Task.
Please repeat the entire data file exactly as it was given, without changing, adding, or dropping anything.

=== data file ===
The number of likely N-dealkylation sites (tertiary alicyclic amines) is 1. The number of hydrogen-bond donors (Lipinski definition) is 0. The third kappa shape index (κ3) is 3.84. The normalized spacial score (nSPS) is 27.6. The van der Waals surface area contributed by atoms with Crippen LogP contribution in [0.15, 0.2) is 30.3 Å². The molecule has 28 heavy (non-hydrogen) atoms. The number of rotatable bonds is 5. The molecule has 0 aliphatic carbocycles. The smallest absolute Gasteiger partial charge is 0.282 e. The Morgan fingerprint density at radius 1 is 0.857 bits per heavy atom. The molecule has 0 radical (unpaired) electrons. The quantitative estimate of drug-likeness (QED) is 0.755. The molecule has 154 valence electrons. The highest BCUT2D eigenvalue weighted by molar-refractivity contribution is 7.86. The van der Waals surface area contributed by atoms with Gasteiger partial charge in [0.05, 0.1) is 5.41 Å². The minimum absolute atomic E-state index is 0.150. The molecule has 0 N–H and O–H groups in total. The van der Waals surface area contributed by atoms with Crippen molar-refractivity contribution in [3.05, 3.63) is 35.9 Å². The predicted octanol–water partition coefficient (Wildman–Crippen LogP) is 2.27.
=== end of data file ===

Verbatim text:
The number of likely N-dealkylation sites (tertiary alicyclic amines) is 1. The number of hydrogen-bond donors (Lipinski definition) is 0. The third kappa shape index (κ3) is 3.84. The normalized spacial score (nSPS) is 27.6. The van der Waals surface area contributed by atoms with Crippen LogP contribution in [0.15, 0.2) is 30.3 Å². The molecule has 28 heavy (non-hydrogen) atoms. The number of rotatable bonds is 5. The molecule has 0 aliphatic carbocycles. The smallest absolute Gasteiger partial charge is 0.282 e. The Morgan fingerprint density at radius 1 is 0.857 bits per heavy atom. The molecule has 0 radical (unpaired) electrons. The quantitative estimate of drug-likeness (QED) is 0.755. The molecule has 154 valence electrons. The highest BCUT2D eigenvalue weighted by molar-refractivity contribution is 7.86. The van der Waals surface area contributed by atoms with Gasteiger partial charge in [0.05, 0.1) is 5.41 Å². The minimum absolute atomic E-state index is 0.150. The molecule has 0 N–H and O–H groups in total. The van der Waals surface area contributed by atoms with Crippen molar-refractivity contribution in [3.05, 3.63) is 35.9 Å². The predicted octanol–water partition coefficient (Wildman–Crippen LogP) is 2.27.